The expanded range of the Block IIA interceptors would allow them to reach even higher orbit satellites should they be used for such a mission. Concerns about the amount of debris in low earth orbit created by a kinetic collision with a satellite would limit the utility of this application, however, as it could also affect the functioning of U.S. satellites.25


    1. “Aegis Ballistic Missile Defense Interceptors (SM-3, SM-2 Block IV, and SM-6),”, May 2, 2012.
    2. P. Barker, B. Kelley, and A. Avetissian, “Lightweight Exo-Atmospheric Projectile (LEAP) Space Flight Test, June 1992, Performance Validation” (paper presentation, AIAA SDIO Interceptor Technology Conference, Albuquerque, NM, June 6-9, 1993), passim,
    3. James D. Syring, “Homeland Defense” (speech, 2014 Space and Missile Defense Symposium, Huntsville, AL, August 13, 2014).
    4. No direct connection with the Terrier missile.
    5. Ralph E. Hawes and James R. Whalen, “The STANDARD Missile/AEGIS Story,” Naval Engineers Journal, VOL # (2009): 150.
    6. Ralph E. Hawes and James R. Whalen, “The STANDARD Missile/AEGIS Story,” Naval Engineers Journal, VOL # (2009): 150.
    7. K. E. Olsen, J. J. Walsh, and E. L. Thomas, “Navy Terrier LEAP Third-Stage Propulsion” (paper presentation, AIAA Missile Sciences Conference, Monterey, California, November 7–9, 1994), passim,
    8. Mark A. Landis, “Overview of the Fire Control Loop Process for Aegis LEAP Intercept,” John’s Hopkins Applied Technical Digest 22 (4), pp. 436-446,
    9. “Aegis Ballistic Missile Defense,” Missile Defense Agency, accessed December 4, 2018,
    10. Ronald O’Rourke, Navy Aegis Ballistic Missile Defense (BMD) Program: Background and Issues for Congress (Washington D.C.: Congressional Research Service), May 12, 2017,
    11. mostlymissiledefense, 2012.
    12. “Raytheon and Aerojet Demonstrate SM-3 Throttling Divert and Attitude Control System,” PRNewswire, August 15, 2006,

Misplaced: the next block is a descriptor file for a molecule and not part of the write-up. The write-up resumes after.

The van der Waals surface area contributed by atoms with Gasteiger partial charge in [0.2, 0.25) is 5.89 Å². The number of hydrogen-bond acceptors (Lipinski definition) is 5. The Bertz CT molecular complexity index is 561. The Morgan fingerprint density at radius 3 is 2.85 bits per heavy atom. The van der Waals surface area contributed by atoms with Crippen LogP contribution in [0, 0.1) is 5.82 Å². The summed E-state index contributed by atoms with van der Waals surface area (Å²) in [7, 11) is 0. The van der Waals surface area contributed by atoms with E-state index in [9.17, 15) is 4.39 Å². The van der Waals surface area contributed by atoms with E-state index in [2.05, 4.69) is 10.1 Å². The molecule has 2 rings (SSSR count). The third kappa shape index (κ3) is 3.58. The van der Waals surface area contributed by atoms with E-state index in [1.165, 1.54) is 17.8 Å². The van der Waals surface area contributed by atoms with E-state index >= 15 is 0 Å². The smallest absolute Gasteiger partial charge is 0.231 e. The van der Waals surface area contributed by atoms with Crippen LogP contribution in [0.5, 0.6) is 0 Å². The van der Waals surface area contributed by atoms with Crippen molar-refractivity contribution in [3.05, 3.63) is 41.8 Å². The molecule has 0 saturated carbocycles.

13. James D. Syring, “Unclassified Statement of Vice Admiral J.D. Syring, USN Director, Missile Defense Agency Before the Senate Appropriations Committee Subcommittee on Defense,” March 18, 2015,
    14. “Standard Missile Completes First Intercept Test From Aegis Ashore Test Site,” Missile Defense Agency, December 10, 2015,; “Raytheon to upgrade SM-3 interceptor software,” Arizona Daily Star, March 11, 2015, accessed December 4, 2018,–interceptor-software/article_8d4d4c16-c82d-11e4-a1cf-6bdbdfd7303a.html.
    15. Director, Operational Test and Evaluation, “Ballistic Missile Defense Systems (BMDS),” in FY 2016 Annual Report (Washington, DC: U.S. Department of Defense, 2016), 292,
    16.  “Japan Missile Defense Flight Test Successful Through Intercept,” Missile Defense Agency, news release, September 12, 2018,
    17. Richard P. Cronin, Japan-U.S. Cooperation on Ballistic Missile Defense: Issues and Prospects, CRS Report No. FL31337 (Washington DC: Congressional Research Service, March 19, 2002): 10,
    18. Ministry of Defense, Japan, “Japan’s BMD,” (September 2008), 17; “AEGIS SM-3 Block IIA Co-Development,” Missile Defense Agency, RDT&E Budget Item Justification, February 2015,
    19. Director, Operational Test and Evaluation, “Aegis Ballistic Missile Defense (Aegis BMD),” in FY 2017 Annual Report (Washington, DC: U.S. Department of Defense, 2017), 291,
    20. MDA, Fiscal Year 2019 Budget Estimates: Missile Defense Agency (MDA) (Washington, DC: MDA, 2013), 663,
    21. Missile Defense Agency, “Aegis Ballistic Missile Defense: Status, Integration and Interoperability,” May 6, 2008; Committee on an Assessment of Concepts and Systems for U.S. Boost-Phase Missile Defense in Comparison to Other Alternatives, Division on Engineering and Physical Science, National Research Council, Making Sense of Ballistic Missile Defense: An Assessment of Concepts and Systems for U.S. Boost-Phase Missile Defense in Comparison to Other Alternatives (Washington, DC: National Academies Press, 2012), 27.
    22. Shaan Shaikh, “US Completes SM-3 IIA Against ICBM-class Target,” Missile Threat, Center for Strategic and International Studies, November 17, 2020, last modified November 17, 2020,
    23. David M. Herszenhorn and Michael R. Gordon, “U.S. Cancels Part of Missile Defense That Russia Opposed,” New York Times, March 16, 2013,
    24. James D. Syring, “Ballistic Missile Defense Overview Slides from Presentation To: 16th Annual Space & Missile Defense Symposium,” August 14, 2013,
    25. Eric Heginbotham, The U.S.-China Military Scorecard: Forces, Geography, and the Evolving Balance of Power 1996-2017, (Santa Monica, California: RAND Corporation, 2015),
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Missile Defense Project, "Standard Missile-3 (SM-3)," Missile Threat, Center for Strategic and International Studies, June 14, 2016, last modified March 9, 2023,